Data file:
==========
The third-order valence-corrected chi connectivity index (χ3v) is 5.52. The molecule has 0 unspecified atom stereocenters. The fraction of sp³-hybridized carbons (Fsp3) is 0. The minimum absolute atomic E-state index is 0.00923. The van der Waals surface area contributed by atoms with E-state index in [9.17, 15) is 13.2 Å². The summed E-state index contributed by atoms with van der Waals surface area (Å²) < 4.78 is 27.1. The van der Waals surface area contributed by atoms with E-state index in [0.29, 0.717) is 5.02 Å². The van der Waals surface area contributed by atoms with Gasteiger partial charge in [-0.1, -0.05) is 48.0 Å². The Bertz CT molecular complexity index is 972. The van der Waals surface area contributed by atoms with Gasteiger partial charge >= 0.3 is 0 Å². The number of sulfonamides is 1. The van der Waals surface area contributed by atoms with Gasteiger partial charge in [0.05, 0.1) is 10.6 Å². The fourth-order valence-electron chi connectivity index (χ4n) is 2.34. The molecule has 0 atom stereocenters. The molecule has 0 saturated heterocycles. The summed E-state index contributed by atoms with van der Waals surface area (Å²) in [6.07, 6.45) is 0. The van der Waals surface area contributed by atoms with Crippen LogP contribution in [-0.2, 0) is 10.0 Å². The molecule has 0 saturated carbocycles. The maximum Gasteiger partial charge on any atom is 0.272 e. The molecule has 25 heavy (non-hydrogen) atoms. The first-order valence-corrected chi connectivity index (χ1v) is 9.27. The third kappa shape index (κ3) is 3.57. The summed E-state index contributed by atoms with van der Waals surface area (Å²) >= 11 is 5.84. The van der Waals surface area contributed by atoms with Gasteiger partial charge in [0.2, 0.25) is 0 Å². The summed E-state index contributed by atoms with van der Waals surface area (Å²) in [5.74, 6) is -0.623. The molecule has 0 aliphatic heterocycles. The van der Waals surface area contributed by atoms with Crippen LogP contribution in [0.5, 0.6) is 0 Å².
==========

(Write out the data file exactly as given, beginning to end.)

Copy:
The third-order valence-corrected chi connectivity index (χ3v) is 5.52. The molecule has 0 unspecified atom stereocenters. The fraction of sp³-hybridized carbons (Fsp3) is 0. The minimum absolute atomic E-state index is 0.00923. The van der Waals surface area contributed by atoms with E-state index in [9.17, 15) is 13.2 Å². The summed E-state index contributed by atoms with van der Waals surface area (Å²) < 4.78 is 27.1. The van der Waals surface area contributed by atoms with E-state index in [0.29, 0.717) is 5.02 Å². The van der Waals surface area contributed by atoms with Gasteiger partial charge in [-0.1, -0.05) is 48.0 Å². The Bertz CT molecular complexity index is 972. The van der Waals surface area contributed by atoms with Gasteiger partial charge >= 0.3 is 0 Å². The number of sulfonamides is 1. The van der Waals surface area contributed by atoms with Gasteiger partial charge in [0.05, 0.1) is 10.6 Å². The fourth-order valence-electron chi connectivity index (χ4n) is 2.34. The molecule has 0 atom stereocenters. The molecule has 0 saturated heterocycles. The summed E-state index contributed by atoms with van der Waals surface area (Å²) in [6.07, 6.45) is 0. The van der Waals surface area contributed by atoms with Crippen LogP contribution in [-0.2, 0) is 10.0 Å². The molecule has 0 saturated carbocycles. The maximum Gasteiger partial charge on any atom is 0.272 e. The molecule has 25 heavy (non-hydrogen) atoms. The first-order valence-corrected chi connectivity index (χ1v) is 9.27. The third kappa shape index (κ3) is 3.57. The summed E-state index contributed by atoms with van der Waals surface area (Å²) >= 11 is 5.84. The van der Waals surface area contributed by atoms with Gasteiger partial charge in [0.2, 0.25) is 0 Å². The summed E-state index contributed by atoms with van der Waals surface area (Å²) in [5.74, 6) is -0.623. The molecule has 0 aliphatic heterocycles. The van der Waals surface area contributed by atoms with Crippen LogP contribution in [0.5, 0.6) is 0 Å².